Due to his dedication to battling social injustices and racism throughout the United States, DeRay Mckesson has emerged as a key 21st century civil rights activist and educator. His documentation of the protests in Ferguson, Missouri following the unjust murder of Michael Brown in 2014 solidified his role as a leader in the national Black Lives Matter movement.
Mckesson was born on July 9, 1985 in West Baltimore, Maryland. His father, Calvin Mckesson, and great-grandmother raised him and his sister, TeRay, after his mother left the family. Growing up, both of Mckesson’s parents were addicted to drugs and violence in his neighborhood was a norm. As a result, his father moved their family to Catonsville, Maryland.
During his teenage years, Mckesson was a community organizer and the Chairman of Youth As Resources, a youth-led organization in Baltimore that obtained and used grants to support activities that steered young people away from crime and drugs. Before graduating from Catonsville High School, he had served as president of his class and was active in student government. In 2007, Mckesson graduated from Bowdoin College in Maine with a degree in government and legal studies. Teach for America gave Mckesson the start to his career with a position as an elementary school educator in Brooklyn, New York.
On August 16, 2014, 29-year-old Mckesson took his first trip to Ferguson, Missouri to join the protests following the murder of Michael Brown by local police officers. Leading up to 2015, when he made an announcement via Twitter that he had quit his job and moved to St. Louis, Mckesson had spent all of his days off with people from Ferguson and other suburbs demanding justice.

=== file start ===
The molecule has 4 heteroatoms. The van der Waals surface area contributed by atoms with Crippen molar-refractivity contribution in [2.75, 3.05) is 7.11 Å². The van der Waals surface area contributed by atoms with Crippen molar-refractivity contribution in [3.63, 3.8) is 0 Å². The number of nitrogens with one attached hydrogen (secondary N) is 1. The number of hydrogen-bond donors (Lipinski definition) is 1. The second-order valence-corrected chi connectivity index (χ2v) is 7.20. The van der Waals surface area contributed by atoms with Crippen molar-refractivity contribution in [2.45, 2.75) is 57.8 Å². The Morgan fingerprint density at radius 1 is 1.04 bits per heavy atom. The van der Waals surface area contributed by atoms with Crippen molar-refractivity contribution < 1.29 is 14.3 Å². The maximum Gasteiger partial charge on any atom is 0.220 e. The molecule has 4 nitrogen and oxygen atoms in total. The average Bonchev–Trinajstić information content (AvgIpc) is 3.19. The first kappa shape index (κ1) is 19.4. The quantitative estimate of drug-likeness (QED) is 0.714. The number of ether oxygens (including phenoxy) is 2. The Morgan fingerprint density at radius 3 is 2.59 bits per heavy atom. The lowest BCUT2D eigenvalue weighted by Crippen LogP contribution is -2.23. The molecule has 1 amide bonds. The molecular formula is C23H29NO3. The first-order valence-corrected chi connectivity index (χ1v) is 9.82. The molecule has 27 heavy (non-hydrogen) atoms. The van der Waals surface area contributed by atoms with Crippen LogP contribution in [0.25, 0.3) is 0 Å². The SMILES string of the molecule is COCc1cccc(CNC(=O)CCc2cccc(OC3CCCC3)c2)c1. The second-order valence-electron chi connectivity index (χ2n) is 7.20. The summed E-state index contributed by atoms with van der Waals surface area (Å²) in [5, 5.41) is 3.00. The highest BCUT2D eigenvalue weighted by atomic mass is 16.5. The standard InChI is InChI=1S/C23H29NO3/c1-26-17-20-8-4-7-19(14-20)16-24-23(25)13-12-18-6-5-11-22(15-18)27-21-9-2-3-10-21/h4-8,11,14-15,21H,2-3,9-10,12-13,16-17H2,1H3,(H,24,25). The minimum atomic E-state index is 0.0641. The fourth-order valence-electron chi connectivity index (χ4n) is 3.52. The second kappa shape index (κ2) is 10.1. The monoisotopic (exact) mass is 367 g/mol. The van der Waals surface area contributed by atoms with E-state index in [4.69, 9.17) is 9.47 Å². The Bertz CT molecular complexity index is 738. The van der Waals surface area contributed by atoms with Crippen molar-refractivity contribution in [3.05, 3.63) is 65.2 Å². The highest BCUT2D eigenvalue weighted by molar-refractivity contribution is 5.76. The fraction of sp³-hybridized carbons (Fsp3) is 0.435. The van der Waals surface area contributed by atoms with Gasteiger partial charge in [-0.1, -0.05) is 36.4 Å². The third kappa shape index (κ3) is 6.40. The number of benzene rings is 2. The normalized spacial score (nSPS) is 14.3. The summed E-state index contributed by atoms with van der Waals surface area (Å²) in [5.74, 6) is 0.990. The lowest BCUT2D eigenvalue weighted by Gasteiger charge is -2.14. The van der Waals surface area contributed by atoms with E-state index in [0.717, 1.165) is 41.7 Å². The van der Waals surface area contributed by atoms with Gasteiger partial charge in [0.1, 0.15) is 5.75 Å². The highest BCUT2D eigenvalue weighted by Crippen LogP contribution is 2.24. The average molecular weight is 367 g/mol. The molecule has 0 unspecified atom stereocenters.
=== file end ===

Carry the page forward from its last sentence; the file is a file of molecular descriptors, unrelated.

Utilizing his social media accounts, Mckesson provided insightful live reports of the unrest in Ferguson. Mckesson’s online following grew rapidly as thousands across the nation relied on his real-time updates for news regarding the protests. In 2015, he joined Johnetta Elzie, Samuel Sinyangwe, and Brittany Packnett to launch “Mapping Police Violence”, a collection of data related to police-involved killings, and Campaign Zero, a ten-point policy plan for reforming police conduct.
In November of 2015, Mckesson spoke at the GLAAD Gala about his life experiences as a gay African American man and urged LGBTQ+ individuals to “come out of the quiet” to fully embrace their identities. On February 3, 2016, Mckesson announced his candidacy for the Baltimore mayor election. He finished sixth in the Democratic Party primary on April 26, 2016 with 2.5% of votes.
After the shooting of Alton Sterling in Baton Rouge, Louisiana on July 5, 2016, Mckesson went to the city, was arrested during a protest while live-streaming the event. Charges against him were later dropped and soon after, he and other activists met with President Barack Obama in the White House to discuss friction between African American communities and police officers.
Since then, Mckesson has traveled the country to take action against injustices towards marginalized communities. Currently, he’s the host of the “Pod Save the People” podcast and continues to serve as an engaged advocate, educator, and leader. His first book, On the Other Side of Freedom: The Case for Hope was published on September 4, 2018.